Guide for climate campaigners reflects movement’s weak points

Review:Climate action By Mark Diesendorf
UNSW Press, $34.95

Mark Diesendorf will be well know to many climate activists from his regular speeches for local activist groups and his long-time advocacy for renewable energy.
His new book Climate Action is designed to be a practical guide to climate campaigning for new and existing activists.
Disesendorf’s research into renewable energy solutions makes him well qualified to debunk many of the myths spread by the greenwashers and to explain how real solutions are possible.
The book succeeds in making some of the detail of climate policy and solutions accessible and easy to understand. The sections unpicking fallacies and explaining how the Rudd government has sided with the carbon lobby to avoid action are the strongest in the book.
Diesendorf provides a useful guide for activists to answering questions such as the idea that individual action to reduce emissions or the CPRS are the solution and that industries will simply pack up and go offshore if made to pay for polluting. His demolition of the idea the nuclear power can replace coal is particularly good, pointing out that stocks of high grade uranium ore would quickly be used up, and explaining why new generation reactors have so far failed to offer any solution.
However when it comes to climate policies the government should adopt, his recommendations are hampered by his desire to propose measures he thinks likely to be accepted. Diesendorf was involved in some sharp debates at the climate summit earlier this year when he rejected the idea it was possible to transition to 100 per cent renewable energy by 2020. Activists argued that this is what the science of climate change says is needed—that we stop feeding carbon into the atmosphere within just over ten years.           
Diesendorf believes it would not be possible to provide more than 30 to 40 per cent of Australia’s electricity from renewable sources by 2020.But, while he does detail technological and practical problems in shifting to renewable energy, the primary reason for his estimate is political, not practical. For example, he rejects the analogy, popularised in David Spratt and Phillip Sutton’s Climate Code Red, of a wartime emergency situation for the way the government should respond around climate. It’s not that Diesendorf wouldn’t like the government to force existing factories to retool to meet the need to repower the country with renewable energy, as economies did to mobilise for World War II. His objection is that it’s not likely to happen—governments have no interest in responding to the climate emergency in the way they have to win wars.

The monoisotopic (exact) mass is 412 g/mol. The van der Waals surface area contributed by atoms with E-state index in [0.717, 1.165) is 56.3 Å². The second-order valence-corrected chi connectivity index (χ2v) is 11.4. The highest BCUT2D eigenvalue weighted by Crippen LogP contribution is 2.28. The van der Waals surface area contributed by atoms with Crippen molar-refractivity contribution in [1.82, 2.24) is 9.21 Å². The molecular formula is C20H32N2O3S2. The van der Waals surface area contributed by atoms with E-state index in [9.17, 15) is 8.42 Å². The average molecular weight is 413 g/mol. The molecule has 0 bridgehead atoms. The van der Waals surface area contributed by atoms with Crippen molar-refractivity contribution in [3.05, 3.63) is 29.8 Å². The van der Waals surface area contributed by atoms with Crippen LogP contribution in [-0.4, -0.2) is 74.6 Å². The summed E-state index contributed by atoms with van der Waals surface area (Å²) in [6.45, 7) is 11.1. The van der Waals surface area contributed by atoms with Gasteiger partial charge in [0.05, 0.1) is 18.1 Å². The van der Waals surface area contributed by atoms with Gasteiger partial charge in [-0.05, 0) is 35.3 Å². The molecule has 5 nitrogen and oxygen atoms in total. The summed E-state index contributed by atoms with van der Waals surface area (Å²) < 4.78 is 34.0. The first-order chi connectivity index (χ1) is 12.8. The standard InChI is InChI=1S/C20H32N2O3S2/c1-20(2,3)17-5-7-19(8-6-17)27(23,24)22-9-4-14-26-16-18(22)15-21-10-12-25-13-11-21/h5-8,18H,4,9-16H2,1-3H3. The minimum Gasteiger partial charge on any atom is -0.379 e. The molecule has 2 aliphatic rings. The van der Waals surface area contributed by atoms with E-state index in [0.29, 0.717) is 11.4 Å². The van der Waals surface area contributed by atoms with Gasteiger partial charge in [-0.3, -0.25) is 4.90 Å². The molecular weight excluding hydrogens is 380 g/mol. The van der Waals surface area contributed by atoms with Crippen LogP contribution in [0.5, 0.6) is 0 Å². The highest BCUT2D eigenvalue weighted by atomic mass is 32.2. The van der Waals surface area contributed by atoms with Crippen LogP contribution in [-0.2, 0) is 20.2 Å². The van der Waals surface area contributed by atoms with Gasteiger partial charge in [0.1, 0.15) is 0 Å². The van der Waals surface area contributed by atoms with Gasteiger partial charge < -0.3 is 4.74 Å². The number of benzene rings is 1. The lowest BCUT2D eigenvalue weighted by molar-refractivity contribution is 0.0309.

But his response to this amounts to moderating the demands of the movement to what is likely to be accepted by governments. Such an approach can lead activists to supporting tiny changes by governments that go nowhere near dealing with the problem, and hence demobilising the fight for the changes needed. It is far better to advocate the sort of response from government that could actually solve the problem—which does mean reducing emissions as fast as possible.

The same conservative viewpoint colours his discussion of government policies the movement should be demanding, including of carbon trading. Many of his proposals deserve support—including a ban on new coal fired power stations, an end to the subsidies for fossil fuels and installation of energy efficiency measures in homes funded by governments.                     
Diesendorf sees a carbon price—whether delivered through a carbon tax or a carbon trading system—as a necessary measure to encourage investment in renewables. He goes over in great detail how an emissions trading scheme would need to be designed to be effective. He also advocates additional measures to encourage the use of renewable energy—but all are attempts to encourage private sector investment. Nowhere in his policy section does he advocate significant government investment in renewable energy infrastructure—yet historically it has been governments that have been the major builders of such infrastructure.
His final two chapters outline organising strategies and tactics. But the section reflects the dominant politics within the climate movement in arguing that all strategies within the movement—from lobbying to elitist direct actions—are equally valid and complementary.
Given the lack of understanding within the movement about the need for a mass movement and the role demonstrations and mass campaigning can play in putting real pressure on governments, such agnosticism is a disaster. He also reflects the tendency in the movement to substitute “activist tools” such as campaign plans for political direction. 
Diesendorf has a strong technical knowledge about renewable energy and is strong when it comes to critiquing the government’s proposed solutions. But his conservatism means his proposed alternatives and strategies for the movement are weak.
By James Supple


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